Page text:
The failure of Turkey and the Kurdistan Workers Party (PKK) to find a peaceful end to their 27-year-old conflict could lead to an uprising by Kurdish youths fed up with both sides, similar to the Arab Spring, the brother of the PKK’s jailed leader said.
The festering war in Turkey’s southeast has killed about 40,000 people, displaced many more and tarnished the image of Turkey as it seeks to present itself as a champion of democracy and stability in the Middle East, and join the European Union.
Since Turkey captured PKK leader Abdullah Ocalan in 1999, the PKK has declared repeated unilateral ceasefires, but all have been ignored by Ankara which, along with the United States and the EU, classifies the PKK as a terrorist organization.
Meanwhile Turkish Prime Minister Tayyip Erdogan has granted some cultural and language rights to the country’s Kurds, who make up as much as 20 percent of the population, to try to stem support for the insurgency and end the almost daily clashes.
In Turkey’s parliamentary election in June last year, both Erdogan’s AK Party and the pro-Kurdish Peace and Democracy Party (BDP) won strong support in the mainly Kurdish southeast.
“The AKP government under the leadership of Erdogan created hope in Kurdish circles,” Osman Ocalan, Abdullah Ocalan’s younger brother, told Reuters in the small town of Koy Sanjaq in the semi-autonomous Kurdistan region of northern Iraq.
“Kurds supported Erdogan’s party thinking it would bring a peaceful solution ... The people also gave serious support to the party backed by the PKK, that is the BDP. The message of the people was ‘solve the problem’,” said Ocalan, who left the PKK in 2004, dissatisfied with its undemocratic nature.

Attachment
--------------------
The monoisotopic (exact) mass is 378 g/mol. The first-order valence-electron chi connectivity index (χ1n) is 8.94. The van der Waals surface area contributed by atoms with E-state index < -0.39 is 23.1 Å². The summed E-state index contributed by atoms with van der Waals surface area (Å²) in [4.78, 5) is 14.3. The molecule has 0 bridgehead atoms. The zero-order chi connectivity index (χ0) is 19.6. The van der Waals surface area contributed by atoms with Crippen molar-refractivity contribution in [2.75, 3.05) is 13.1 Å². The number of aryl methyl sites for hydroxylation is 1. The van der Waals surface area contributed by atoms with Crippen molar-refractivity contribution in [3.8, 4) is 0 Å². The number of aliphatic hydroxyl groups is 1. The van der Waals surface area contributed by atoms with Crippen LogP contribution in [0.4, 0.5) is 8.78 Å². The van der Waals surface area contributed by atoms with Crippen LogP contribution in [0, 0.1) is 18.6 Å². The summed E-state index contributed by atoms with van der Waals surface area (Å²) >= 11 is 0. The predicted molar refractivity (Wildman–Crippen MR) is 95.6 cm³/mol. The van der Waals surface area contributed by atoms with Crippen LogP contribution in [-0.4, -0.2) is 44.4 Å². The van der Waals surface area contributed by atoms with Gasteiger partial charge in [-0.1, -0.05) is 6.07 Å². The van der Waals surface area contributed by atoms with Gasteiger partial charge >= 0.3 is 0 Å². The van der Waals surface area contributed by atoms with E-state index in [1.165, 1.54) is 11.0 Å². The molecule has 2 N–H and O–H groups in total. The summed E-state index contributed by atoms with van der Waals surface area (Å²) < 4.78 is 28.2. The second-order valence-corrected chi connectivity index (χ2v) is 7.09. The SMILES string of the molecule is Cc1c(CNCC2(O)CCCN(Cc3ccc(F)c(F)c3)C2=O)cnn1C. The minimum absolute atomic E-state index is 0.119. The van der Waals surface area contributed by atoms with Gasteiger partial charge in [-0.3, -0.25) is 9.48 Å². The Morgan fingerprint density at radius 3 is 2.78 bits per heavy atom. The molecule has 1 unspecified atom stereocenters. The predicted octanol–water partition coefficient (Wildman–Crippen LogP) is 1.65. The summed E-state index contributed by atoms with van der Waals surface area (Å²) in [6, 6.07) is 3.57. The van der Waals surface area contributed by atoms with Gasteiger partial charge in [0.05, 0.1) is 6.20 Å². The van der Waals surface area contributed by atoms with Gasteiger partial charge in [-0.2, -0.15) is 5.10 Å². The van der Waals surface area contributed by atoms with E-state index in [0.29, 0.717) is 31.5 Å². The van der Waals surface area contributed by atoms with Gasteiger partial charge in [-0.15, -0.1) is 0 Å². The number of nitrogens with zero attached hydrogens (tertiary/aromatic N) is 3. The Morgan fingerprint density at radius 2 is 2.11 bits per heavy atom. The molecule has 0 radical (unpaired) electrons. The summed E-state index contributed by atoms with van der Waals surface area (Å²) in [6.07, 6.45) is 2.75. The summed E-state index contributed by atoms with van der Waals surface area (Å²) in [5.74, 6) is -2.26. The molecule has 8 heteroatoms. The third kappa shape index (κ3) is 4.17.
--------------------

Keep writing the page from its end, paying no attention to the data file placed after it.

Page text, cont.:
“Neither the PKK nor the AKP government read this message correctly,” he said in an interview late on Tuesday. “The AKP misused the support of the people to suppress the guerrilla movement and the PKK thought the people back them so they could continue the violence.”
“Both sides are abusing the support of the people,” he said.
Between them, the state and the PKK have eliminated almost all the moderate Kurdish political voices in Turkey, leaving a huge gulf to be bridge if there is ever going to be peace.
Leaks to the media in September last year of recordings of secret peace talks hosted in Norway between Turkish intelligence agents and PKK leaders appear to have signalled the end of behind-the-scenes efforts to end the conflict.
Instead the fighting has reignited. The PKK killed 24 Turkish soldiers in an attack in October, and the army went on to kill 49 PKK militants in a large operation.
“Now the people have understood that both sides have failed this test,” said Ocalan, sitting below a brightly colored picture of his smiling elder brother, currently jailed in Turkey, emerging from clouds, arms outstretched toward a child dressed in traditional Kurdish clothes.
“What will be the stance of the Kurdish people? Kurds will increasingly behave more independently of the PKK ... But that doesn’t mean they will support the governing party,” he said.
While large demonstrations in Turkey’s southeast last year heralded talk of a Kurdish Spring in the wake of uprisings in the Arab world, widespread protests fizzled out.
Ocalan said that was partly because the PKK feared being sidelined by a genuinely popular protest movement.
But incidents such as a Turkish air strike last month that killed 35 civilian smugglers on the border with Iraq could still enflame the streets. While acknowledging the bombing was a mistake, no Turkish leader has yet apologised.
“Just as the people of the Middle East rose up and overthrew dictatorial regimes, the Kurds of course will not leave this oppression unanswered,” he said.
“The Kurdish people will begin an uprising just like in Tunisia, Egypt, Syria and elsewhere. Whether that will that happen in six months or in a year it is impossible to say.”